fish = red
    fish = blue

    apple = yes
    pear = no thanks \
    i will not have a pear.

The example configuration files document all options supported by the handlers shipped with backupninja.


By default, each configuration file is processed everyday at 01:00 (1 AM). This can be changed by specifying the 'when' option in a config file.

For example:

    when = sundays at 02:00
    when = 30th at 22
    when = 30 at 22:00
    when = everyday at 01            <-- the default
    when = Tuesday at 05:00

A configuration file will be processed at the time(s) specified by the when option. If multiple when options are present, then they all apply. If two configurations files are scheduled to run in the same hour, then we fall back on the alphabetical ordering specified above. If two configurations files are scheduled close to one another in time, it is possible to have multiple copies of backupninja running if the first instance is not finished before the next one starts.

Make sure that you put the when option before any sections in your configuration file.

These values for when are equivalent:

    when = tuesday at 05:30
    when = TUESDAYS at 05

These values for when are invalid:

    when = tuesday at 2am
    when = tuesday at 2
    when = tues at 02

SSH keys

In order for rdiff-backup to sync files over ssh unattended, you must create ssh keys on the source server and copy the public key to the remote user's authorized keys file. For example:

    root@srchost# ssh-keygen -t rsa -b 4096
    root@srchost# ssh-copy-id -i /root/.ssh/ backup@desthost

Now, you should be able to ssh from user root on srchost to user backup on desthost without specifying a password.

Note: when prompted for a password by ssh-keygen, just leave it blank by hitting return.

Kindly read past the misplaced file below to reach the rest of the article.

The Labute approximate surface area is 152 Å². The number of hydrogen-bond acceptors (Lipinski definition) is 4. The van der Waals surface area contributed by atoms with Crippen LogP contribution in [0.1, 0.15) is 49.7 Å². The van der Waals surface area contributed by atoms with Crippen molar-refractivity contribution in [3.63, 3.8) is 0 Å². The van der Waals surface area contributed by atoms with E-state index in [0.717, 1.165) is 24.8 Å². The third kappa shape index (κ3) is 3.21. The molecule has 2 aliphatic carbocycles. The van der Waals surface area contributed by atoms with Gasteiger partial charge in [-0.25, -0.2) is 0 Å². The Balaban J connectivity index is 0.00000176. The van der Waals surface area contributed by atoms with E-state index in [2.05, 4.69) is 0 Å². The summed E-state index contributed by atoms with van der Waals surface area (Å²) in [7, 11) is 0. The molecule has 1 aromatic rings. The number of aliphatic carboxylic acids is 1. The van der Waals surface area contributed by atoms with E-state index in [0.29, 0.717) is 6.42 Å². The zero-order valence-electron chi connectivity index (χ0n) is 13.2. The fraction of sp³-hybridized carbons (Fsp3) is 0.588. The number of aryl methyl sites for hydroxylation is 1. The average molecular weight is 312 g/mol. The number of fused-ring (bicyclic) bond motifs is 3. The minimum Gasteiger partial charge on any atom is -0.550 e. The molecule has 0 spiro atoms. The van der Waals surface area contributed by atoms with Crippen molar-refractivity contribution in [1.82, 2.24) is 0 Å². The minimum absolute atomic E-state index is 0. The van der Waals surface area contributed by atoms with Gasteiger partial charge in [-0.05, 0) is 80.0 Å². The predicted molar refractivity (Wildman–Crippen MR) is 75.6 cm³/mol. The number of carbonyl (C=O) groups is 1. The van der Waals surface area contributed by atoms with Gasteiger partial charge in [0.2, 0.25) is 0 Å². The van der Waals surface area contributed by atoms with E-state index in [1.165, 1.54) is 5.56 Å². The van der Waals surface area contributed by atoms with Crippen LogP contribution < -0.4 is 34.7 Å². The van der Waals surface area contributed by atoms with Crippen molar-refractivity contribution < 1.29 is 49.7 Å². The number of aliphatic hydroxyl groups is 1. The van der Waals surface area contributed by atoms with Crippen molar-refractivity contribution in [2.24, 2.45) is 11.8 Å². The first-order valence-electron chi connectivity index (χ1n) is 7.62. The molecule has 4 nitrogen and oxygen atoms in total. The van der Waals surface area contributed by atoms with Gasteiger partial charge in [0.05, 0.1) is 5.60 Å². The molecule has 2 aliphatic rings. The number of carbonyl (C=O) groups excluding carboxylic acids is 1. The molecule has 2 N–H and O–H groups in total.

The included helper program ninjahelper will walk you through creating an rdiff-backup configuration, and will set up the ssh keys for you.

Amazon Simple Storage Service (S3)

Duplicity can store backups on Amazon S3 buckets, taking care of encryption. Since it performs incremental backups it minimizes the number of request per operation therefore reducing the costs. The boto Python interface to Amazon Web Services is needed to use duplicity with S3 (Debian package: python-boto).


If you are using Linux-Vservers there are some special capabilities that different handlers have to make vserver backups easier.

Set the variable vservers to be yes in /etc/backupninja.conf and see the example configuration files for each handler to configure the vserver specific variables.

Additional vserver variables that can be configured in /etc/backupninja.conf, but they probably don't need to be changed:

  • VSERVERINFO (default: /usr/sbin/vserver-info)
  • VSERVER (default: /usr/sbin/vserver)
  • VROOTDIR (default: $VSERVERINFO info SYSINFO |grep vserver-Rootdir | awk '{print $2}')

.sh configuration files

Shell jobs may use the following features:

  • logging and control flow functions: halt, fatal, error, warning, info, debug, passthru. All such functions take a list of strings a parameters. Those strings are passed to whatever logging mechanism is enabled, and colored if relevant.

  • Using exit N is useless, and has unspecified consequences. Just don't do it.

  • when=TIME works as documented above; at may also be written when = TIME.

  • The $BACKUPNINJA_DEBUG environment variable is set when backupninja is invoked with the -d option.

Real world usage

Backupninja can be used to implement whatever backup strategy you choose. It is intended, however, to be used like so:

  1. First, databases are safely copied or exported to /var/backups. Typically, you cannot make a file backup of a database while it is in use, hence the need to use special tools to make a safe copy or export into /var/backups.

  2. Then, vital parts of the file system, including /var/backups, are nightly pushed to a remote, off-site, hard disk (using rdiff-backup). The local user is root, but the remote user is not priviledged. Hopefully, the remote filesystem is encrypted.

There are many different backup strategies out there, including "pull style", magnetic tape, rsync + hard links, etc. We believe that the strategy outlined above is the way to go because:

  1. hard disks are very cheap these days;
  2. pull style backups are no good, because then the backup server must have root on the production server;
  3. rdiff-backup is more space efficient and featureful than using rsync + hard links.

More information


See the FAQ.

Mailing list

The backupninja mailing list is suitable for usage and development questions.